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What region of poland is my family from?


Trevor 6 | 66  
7 May 2009 /  #1
Cześć! I am wondering what part of poland my originated from. I was hoping someone could tell by the dialect? For example i learned potato as kartofle and "your welcome" as (i am not sure how to spell it) "book-sop-witch". This is really the only thing i have seen a difference. Oh, and the girls of the family would say "Ji Jest Polski" to say that they are polish. I do not know if this helps, but i gave it a shot. Dziękuję i mam nadzieję na uzyskanie pomocy!
pgtx 29 | 3,146  
7 May 2009 /  #2
kartofle

mainly used in Silesia but in other parts of PL also...

"book-sop-witch"

Bóg zapłać
Polonius3 994 | 12,380  
7 May 2009 /  #3
Before it's too late (mortality never waits for anyone!), try to question the eldest family members you know, possibly old firends of the fmaily or former neighbors about where your ancestors were from. Are most of the Polish people in your area from one part of Poland? Some Polonain communities are dominaned by people of Góral (highlander), Wielkopolanian (Poznań region), Mazovian, Silesian, Kashubian, etc. ancestry. That could be a start. Also what were your fmaily's Polish surnames. At times that is also telling.
polishcanuck 7 | 462  
7 May 2009 /  #4
For example i learned potato as kartofle

Or "ziemniaki."
OP Trevor 6 | 66  
7 May 2009 /  #5
Well, the story with the polish side of my family is, my great great grandma, was 100% polish. But hear family moved to Austria to live for unknow reasons. Her last name was Manko. Then, my great great grandfather claimed he was Polish and Russian, but mainly Polish. But no one really true knows. His family spoke polish, but lived in Russia. He also spoke and wrote fluently Hebrew, German, Austrian and American(english). His last name was Frederowicz, then changed to Fredricks once he came through Ellis Island. So it is hard to say, since they weren't from poland, even though they are Polish. SO, then, my family was originally from Silesia, Poland? before they moved?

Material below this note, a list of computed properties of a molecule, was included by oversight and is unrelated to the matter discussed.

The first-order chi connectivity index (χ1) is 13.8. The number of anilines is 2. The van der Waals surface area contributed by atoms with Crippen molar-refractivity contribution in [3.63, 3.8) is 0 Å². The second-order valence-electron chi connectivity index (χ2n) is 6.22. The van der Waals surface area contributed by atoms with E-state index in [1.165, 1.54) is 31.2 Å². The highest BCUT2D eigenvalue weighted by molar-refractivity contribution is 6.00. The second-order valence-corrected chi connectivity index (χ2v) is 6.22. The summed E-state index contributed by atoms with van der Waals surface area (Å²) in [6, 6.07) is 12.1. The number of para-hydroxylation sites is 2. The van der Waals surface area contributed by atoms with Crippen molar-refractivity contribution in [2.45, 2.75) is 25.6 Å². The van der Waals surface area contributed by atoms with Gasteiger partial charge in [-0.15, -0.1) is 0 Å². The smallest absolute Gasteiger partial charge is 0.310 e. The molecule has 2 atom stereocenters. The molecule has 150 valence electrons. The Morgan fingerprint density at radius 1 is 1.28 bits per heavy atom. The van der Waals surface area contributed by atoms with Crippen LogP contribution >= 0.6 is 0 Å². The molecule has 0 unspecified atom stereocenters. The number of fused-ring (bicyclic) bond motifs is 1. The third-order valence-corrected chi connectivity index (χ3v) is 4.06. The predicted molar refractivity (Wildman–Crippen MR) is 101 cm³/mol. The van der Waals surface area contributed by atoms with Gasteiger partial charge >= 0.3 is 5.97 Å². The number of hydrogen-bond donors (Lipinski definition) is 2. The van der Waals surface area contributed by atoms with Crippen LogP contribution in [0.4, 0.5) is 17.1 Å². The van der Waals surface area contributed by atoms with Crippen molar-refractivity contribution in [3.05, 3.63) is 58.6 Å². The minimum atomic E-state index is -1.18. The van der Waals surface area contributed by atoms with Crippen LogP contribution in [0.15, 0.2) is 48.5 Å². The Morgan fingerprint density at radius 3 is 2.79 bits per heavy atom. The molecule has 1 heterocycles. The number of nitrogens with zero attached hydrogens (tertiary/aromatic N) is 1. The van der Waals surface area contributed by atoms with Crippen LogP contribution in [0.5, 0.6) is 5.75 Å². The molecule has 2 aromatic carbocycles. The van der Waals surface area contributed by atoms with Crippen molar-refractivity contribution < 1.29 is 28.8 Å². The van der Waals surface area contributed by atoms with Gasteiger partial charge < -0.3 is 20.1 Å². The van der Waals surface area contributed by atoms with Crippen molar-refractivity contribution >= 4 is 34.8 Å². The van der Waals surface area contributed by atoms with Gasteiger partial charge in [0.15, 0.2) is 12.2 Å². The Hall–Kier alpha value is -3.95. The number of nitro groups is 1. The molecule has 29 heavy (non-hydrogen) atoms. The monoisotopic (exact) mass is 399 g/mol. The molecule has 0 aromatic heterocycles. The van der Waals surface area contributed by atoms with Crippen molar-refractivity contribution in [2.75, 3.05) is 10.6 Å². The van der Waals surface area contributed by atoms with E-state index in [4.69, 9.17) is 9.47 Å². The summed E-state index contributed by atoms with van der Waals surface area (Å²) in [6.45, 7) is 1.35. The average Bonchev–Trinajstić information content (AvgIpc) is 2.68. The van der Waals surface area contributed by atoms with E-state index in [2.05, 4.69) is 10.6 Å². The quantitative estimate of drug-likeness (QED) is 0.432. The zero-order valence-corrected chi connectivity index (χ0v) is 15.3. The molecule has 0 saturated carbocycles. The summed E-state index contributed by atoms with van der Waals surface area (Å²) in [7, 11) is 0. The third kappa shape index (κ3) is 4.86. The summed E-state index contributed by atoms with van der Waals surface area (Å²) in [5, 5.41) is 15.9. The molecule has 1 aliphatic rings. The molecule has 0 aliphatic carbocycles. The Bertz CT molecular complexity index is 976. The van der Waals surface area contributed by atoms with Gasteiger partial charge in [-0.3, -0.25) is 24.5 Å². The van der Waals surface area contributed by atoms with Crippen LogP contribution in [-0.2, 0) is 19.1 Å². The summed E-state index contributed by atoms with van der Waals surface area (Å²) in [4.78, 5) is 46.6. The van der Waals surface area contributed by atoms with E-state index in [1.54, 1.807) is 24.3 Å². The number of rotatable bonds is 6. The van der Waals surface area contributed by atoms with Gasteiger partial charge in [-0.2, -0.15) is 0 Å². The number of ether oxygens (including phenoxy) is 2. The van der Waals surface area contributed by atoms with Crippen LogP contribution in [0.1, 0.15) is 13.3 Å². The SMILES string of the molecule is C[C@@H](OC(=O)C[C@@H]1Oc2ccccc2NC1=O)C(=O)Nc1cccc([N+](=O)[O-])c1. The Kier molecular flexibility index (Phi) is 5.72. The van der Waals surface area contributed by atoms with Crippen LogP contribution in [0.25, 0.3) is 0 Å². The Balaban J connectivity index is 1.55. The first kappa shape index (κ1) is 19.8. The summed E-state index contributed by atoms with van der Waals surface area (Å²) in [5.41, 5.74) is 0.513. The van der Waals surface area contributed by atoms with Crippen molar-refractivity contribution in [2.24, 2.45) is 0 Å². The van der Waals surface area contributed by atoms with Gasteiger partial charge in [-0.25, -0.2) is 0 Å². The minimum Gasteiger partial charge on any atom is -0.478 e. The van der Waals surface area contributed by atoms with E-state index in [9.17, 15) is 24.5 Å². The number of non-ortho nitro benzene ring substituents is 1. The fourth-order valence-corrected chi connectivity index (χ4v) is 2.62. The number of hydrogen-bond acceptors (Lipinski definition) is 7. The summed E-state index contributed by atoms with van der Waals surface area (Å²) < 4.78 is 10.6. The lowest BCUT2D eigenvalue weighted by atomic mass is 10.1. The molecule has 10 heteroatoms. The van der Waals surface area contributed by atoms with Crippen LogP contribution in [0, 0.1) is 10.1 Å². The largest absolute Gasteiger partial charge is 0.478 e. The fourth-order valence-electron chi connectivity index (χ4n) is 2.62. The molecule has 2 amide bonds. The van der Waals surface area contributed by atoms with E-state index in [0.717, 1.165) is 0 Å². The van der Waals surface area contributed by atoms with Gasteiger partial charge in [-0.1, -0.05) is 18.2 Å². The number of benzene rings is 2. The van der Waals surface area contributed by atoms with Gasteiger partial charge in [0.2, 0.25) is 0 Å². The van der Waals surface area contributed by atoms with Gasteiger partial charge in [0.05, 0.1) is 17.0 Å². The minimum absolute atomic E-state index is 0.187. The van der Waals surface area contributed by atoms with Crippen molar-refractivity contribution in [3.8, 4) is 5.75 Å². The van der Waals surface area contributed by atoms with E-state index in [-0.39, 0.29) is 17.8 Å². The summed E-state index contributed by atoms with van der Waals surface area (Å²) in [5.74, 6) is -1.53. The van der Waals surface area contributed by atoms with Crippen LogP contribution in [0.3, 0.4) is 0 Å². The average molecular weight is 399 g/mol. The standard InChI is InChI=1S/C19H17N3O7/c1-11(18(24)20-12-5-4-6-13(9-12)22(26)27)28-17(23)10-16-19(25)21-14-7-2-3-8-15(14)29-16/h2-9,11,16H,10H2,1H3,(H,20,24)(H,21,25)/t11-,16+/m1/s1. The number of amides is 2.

Grzegorz_ 51 | 6,149  
7 May 2009 /  #6
But hear family moved to Austria to live for unknow reasons.

His family spoke polish, but lived in Russia.

Are you sure they were really Austria and Russia, not parts of Poland under Austrian and Russian occupation. For over a century before WWI Poland hadn't existed as an independent country.